And so, back. Down. To Earth. Where I belong? This, my home? This desert wilderness of beauty and voluptuousness, this abundance of colour, vegetation, insects and beasts; these cities, these people, these civilisations? This art, these quantities of stuff and rubbish; these tears, these cruelties, these abominations? This joy? These excellences, these wonders? These tastes, these smells, these flavours, these sensualities, these sweet transgressions, these experiences? This catharsis? This messiness, these quarrelsome foibles; these imperfections, these obstacles? And this weather?
This air that I breathe, this need to do so; these urges, this hunger, this thirst for immersion, this drowning, these rocks on the road, these symbols, these signs? These abstractions? These metaphors, this poetry, this song and this dance? That we make? About what? This love.
Everything suddenly feels disconcertingly real again, and I’m not sure I like it. I’m sure I don’t dislike it, not as such, but I find these certainties confusing. These obligations to respond. These figures of speech, these formulations. These competitions for superlatives. These hyperboles. These headlines, these star-ratings, these ceremonies, these awards. These absurdities. These traumas of rejection or attraction, of interpretation of behaviour of looks and of glances, these whispered words, these games I refuse to play. These rules. These obediences, these categories, these schedules, these expectations. These parochial wordlinesses. This world.
This world perplexes, awes and bewilders me. Here I am, stunned to find myself on it, in it, part of it, and I am momentarily paralysed. This will not last, I feel sure, though why I should feel so I don’t know.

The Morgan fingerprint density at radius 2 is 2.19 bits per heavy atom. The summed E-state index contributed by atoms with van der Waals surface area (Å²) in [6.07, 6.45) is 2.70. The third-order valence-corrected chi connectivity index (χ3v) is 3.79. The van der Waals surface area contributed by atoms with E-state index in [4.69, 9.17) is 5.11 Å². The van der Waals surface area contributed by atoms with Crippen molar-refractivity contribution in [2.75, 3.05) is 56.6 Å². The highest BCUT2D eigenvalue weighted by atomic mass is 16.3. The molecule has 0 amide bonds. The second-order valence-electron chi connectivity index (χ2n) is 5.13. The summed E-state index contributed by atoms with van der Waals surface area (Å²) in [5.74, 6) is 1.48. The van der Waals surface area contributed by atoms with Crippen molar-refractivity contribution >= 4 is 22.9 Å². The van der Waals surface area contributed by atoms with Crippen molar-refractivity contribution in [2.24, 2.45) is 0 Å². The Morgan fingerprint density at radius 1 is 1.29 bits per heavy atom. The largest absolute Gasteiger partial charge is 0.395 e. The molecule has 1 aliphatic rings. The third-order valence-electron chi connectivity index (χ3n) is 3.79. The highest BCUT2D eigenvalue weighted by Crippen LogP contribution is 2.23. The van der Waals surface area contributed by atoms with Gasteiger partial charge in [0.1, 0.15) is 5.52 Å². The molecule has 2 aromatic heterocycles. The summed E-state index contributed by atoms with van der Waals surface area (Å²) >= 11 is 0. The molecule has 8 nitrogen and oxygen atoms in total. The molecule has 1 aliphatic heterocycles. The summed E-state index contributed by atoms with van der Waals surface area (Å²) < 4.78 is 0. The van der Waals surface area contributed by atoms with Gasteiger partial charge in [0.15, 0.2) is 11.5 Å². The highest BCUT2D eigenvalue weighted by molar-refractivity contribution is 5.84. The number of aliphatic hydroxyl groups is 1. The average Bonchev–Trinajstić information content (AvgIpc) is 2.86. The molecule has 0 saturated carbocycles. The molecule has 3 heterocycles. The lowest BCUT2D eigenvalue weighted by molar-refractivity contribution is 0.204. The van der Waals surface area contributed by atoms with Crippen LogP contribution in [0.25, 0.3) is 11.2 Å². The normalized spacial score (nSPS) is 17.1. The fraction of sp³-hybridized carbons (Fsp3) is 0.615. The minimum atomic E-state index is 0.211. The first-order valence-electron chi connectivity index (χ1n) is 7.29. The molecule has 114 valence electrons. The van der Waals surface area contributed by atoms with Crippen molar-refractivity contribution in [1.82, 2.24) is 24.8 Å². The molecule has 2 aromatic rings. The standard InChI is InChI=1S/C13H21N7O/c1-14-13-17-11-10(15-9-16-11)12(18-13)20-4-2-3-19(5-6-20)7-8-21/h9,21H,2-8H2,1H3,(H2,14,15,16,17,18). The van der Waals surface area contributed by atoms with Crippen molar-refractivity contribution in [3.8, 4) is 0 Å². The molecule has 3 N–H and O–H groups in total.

For a long time now I have felt like wading through treacle, slowly, cumbersomely, glued to the ground by a sticky morass that would not let go. There is no escape from gravity in this place, except perhaps on aerial silks or on skis. The former are not for me, the latter very much so. I think me on the mountain, gliding down the glorious white, with the Alps in the distance and the molecules in my lungs, and I know what it is to be free. That I know; that, I can relate to. Everything else does not quite make sense. Which is strange: I’ve been learning and trying to understand, but it still is mostly as alien to me as the planets from which I’ve returned, richer in mind yet not much the wiser. At the end of the day there is always the here and now to make something of, and now that I’m here, I might as well make the most of it. Thus I tell myself, over again.
‘Most’ meaning ‘best’: meaning all I can do. What could that possibly be? If I allow my youth up to say about eighteen, nineteen – why not twenty-one: if I allow that to be my formative phase that doesn’t yet count as my adult existence, then I’m now halfway at least through what my adult existence can reasonably be expected to be: I can still look forward, but as much can I, must I, look back. That frightens the hell out of me. That I’m here on Earth, effectively halfway through—way over, if you’re counting from birth—feeling pretty much as I felt right at the beginning, and not having made any impact at all. Not having really moved from the spot. Not having done more than tried, but without ever really succeeding, to take flight. Does that mean it’s too late? Is it ever, can it ever be simply too late? But for what? For some sort of attainment, of what? Of acclaim, recognition, notoriety, ‘fame’? Or even just love? Can love be attained?
“Be not afraid of moving slowly, be only afraid of standing still.” I want to know what the soul is. At a quantum level: the science, the understandable, perceptible, conceptualisable part of existence that is not material, not intelligent, not rational, not emotional; intangible, insubstantial but essential and real. A Quantum Philosophy. I want to know what that is.